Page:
Many spiders make their homes in or near water

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Living in a bubble

Although we may think of spiders as living only on land, almost one-fifth have homes in or near water.

Out of 120 spider families, researchers at the California Academy of Sciences and William Paterson University found that members of 21 spider families preferred water. Most are distant cousins, meaning they don’t share a lot of similar features.

Some of the water-loving spiders have really cool behaviors. For example, the Maningrida diving tarantulas of Australia have hairs that repel water and keep their four lungs dry. When it rains really hard the tarantulas hide in waterproof holes. If the hole is flooded they can use air bubbles to breathe underwater.

Fishing spiders use ripples on the water to signal that a fish is nearby. The salt flat spider lives in freshwater between pools in the Salton Sea. The only true water spider — the diving bell spider of Europe and Asia — spins a web underwater that it blows up like a balloon by dragging air bubbles down from the surface.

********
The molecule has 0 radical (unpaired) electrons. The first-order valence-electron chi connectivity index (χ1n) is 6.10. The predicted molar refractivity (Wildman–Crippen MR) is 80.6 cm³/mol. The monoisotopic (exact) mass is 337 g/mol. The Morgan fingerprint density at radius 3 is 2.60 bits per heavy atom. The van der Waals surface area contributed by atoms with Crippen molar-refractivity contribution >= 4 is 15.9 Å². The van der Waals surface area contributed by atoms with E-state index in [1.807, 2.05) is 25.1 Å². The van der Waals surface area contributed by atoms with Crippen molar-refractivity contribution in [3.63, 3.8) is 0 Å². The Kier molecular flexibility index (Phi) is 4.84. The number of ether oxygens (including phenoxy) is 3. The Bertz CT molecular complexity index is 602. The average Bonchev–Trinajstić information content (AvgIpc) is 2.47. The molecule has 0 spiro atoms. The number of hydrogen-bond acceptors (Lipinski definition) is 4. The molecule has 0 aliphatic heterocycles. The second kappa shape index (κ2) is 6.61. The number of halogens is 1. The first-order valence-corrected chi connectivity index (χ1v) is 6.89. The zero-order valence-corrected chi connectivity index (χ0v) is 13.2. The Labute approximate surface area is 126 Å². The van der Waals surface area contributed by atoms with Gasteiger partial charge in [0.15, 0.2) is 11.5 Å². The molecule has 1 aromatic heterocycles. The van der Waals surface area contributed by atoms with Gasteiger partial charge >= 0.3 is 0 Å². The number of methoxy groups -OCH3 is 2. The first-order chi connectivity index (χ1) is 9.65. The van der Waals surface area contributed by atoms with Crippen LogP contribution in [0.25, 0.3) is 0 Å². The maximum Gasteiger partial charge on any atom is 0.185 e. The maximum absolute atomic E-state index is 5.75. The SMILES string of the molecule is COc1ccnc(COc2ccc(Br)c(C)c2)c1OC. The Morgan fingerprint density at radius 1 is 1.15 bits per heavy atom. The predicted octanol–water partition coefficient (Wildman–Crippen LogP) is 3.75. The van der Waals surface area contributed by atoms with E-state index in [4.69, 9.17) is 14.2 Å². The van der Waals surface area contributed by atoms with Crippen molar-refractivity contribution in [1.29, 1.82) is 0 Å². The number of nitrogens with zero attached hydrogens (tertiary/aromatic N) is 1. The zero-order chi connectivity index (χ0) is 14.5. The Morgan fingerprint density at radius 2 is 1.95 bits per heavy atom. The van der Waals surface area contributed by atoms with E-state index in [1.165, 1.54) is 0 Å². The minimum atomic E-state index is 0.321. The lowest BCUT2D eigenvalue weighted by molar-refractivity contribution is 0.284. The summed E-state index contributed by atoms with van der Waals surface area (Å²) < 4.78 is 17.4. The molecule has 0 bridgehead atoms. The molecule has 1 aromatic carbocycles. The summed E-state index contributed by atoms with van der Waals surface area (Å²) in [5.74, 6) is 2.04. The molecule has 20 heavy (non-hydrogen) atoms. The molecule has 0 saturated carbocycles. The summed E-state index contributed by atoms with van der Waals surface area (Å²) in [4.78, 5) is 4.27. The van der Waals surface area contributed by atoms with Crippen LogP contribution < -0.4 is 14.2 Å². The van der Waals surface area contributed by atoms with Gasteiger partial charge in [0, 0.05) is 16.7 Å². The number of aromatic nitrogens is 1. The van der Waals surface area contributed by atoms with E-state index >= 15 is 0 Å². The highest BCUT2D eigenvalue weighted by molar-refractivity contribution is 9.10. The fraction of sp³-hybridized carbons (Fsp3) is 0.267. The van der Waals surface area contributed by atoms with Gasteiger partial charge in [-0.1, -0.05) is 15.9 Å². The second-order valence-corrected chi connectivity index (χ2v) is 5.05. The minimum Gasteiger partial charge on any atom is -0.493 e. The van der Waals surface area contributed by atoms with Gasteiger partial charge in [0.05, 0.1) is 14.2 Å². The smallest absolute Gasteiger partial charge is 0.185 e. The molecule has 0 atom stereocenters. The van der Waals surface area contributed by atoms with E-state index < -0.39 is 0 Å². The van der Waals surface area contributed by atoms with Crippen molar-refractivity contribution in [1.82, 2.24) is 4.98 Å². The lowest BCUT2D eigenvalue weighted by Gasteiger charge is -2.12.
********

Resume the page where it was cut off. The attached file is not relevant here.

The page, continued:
Some spiders’ attraction to water shouldn’t be surprising considering that, like many species, they originally lived in the water before adapting to live on land.

All spiders have eight legs and are members of a class of animals called Arachnida, which includes animals with jointed legs and no backbones. The name Arachnida comes from the Greek myth about a woman, named Arachne, who was a very good weaver. She was turned into a spider by the goddess Athena, who was jealous of Arachne’s weaving skills.

— Brett French,

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